The future of the Iran nuclear deal, known as the Joint Comprehensive Plan of Action (JCPOA), is likely to take center stage at this week’s United Nations General Assembly (UNGA) gathering in New York – and to feature prominently in U.S. President Donald Trump’s speech before the UN on Tuesday.
Resident Fellow Jason Delisle and Education Data Analyst Preston Cooper finds that the federal government’s student loan program actually benefits typical upper-income families more than 529 plans do.
While critics are correct that 529 plans provide a subsidy to upper-income families, they often do not realize the federal student loan program does too. But in contrast to the calls to end 529 plans, lawmakers have only made federal student loans more generous in recent years as they seek to address a perceived student debt crisis.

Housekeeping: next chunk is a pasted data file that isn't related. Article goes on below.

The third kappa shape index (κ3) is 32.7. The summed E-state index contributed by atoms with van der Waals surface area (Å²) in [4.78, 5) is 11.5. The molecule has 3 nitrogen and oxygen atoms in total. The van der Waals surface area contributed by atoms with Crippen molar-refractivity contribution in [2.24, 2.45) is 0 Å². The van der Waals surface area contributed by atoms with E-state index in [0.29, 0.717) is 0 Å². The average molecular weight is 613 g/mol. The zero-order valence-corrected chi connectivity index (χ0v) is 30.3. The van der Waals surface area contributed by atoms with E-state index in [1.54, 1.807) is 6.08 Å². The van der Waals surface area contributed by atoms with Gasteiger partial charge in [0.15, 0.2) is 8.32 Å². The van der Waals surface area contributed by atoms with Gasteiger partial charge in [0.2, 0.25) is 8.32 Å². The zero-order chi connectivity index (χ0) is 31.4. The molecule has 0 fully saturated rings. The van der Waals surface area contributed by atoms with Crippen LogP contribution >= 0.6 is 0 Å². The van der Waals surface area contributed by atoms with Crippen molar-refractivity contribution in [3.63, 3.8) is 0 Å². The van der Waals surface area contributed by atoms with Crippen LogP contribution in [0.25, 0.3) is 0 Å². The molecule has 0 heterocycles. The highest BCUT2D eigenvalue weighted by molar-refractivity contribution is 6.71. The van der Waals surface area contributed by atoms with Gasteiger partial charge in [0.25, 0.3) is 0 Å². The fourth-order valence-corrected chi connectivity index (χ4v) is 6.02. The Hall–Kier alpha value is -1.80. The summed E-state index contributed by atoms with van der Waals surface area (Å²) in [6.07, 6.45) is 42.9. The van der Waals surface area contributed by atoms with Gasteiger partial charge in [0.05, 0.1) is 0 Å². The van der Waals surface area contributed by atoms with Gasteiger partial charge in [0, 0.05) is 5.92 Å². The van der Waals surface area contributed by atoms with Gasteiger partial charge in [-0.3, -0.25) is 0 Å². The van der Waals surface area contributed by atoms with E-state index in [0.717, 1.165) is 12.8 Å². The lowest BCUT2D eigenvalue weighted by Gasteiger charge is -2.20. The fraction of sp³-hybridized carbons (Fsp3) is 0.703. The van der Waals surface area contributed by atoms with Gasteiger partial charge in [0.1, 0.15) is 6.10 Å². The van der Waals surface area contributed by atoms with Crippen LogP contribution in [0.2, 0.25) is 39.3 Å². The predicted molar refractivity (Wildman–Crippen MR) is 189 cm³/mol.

Kaya Henderson, former Chancellor of District of Columbia Public Schools, discusses school reform in DC with AEI’s Rick Hess.
A call to action from three of Washington’s premier political scholars, “One Nation After Trump” offers the definitive work on the threat posed by the Trump presidency and how to counter it.
While Kuwait has been an important partner in the ongoing mediation efforts to end the current Gulf Cooperation Council crisis, its efforts have not produced a viable solution all sides can agree on. US presidential leadership is required if the crisis is to be brought to a resolution.
Chicago Public Schools and Los Angeles Unified School District may be “canaries in the coal mine” of district spending, as data indicate that benefits costs are rising across the nation.
Today, I chat with Joel Rose, the CEO of Teach to One, discussing what it is, how it works, how horse-and-buggy assessment can stymie this kind of instruction, and where the venture is going.
In the aftermath of the Equifax data breach, it is time to embrace identity verification technology and give businesses the incentive to better fight identity fraud.
In this first episode of the “New Skills Marketplace” podcast, Andy Smarick and John Bailey introduce the “skills gap” problem: what it is, where it came from, and whom it affects.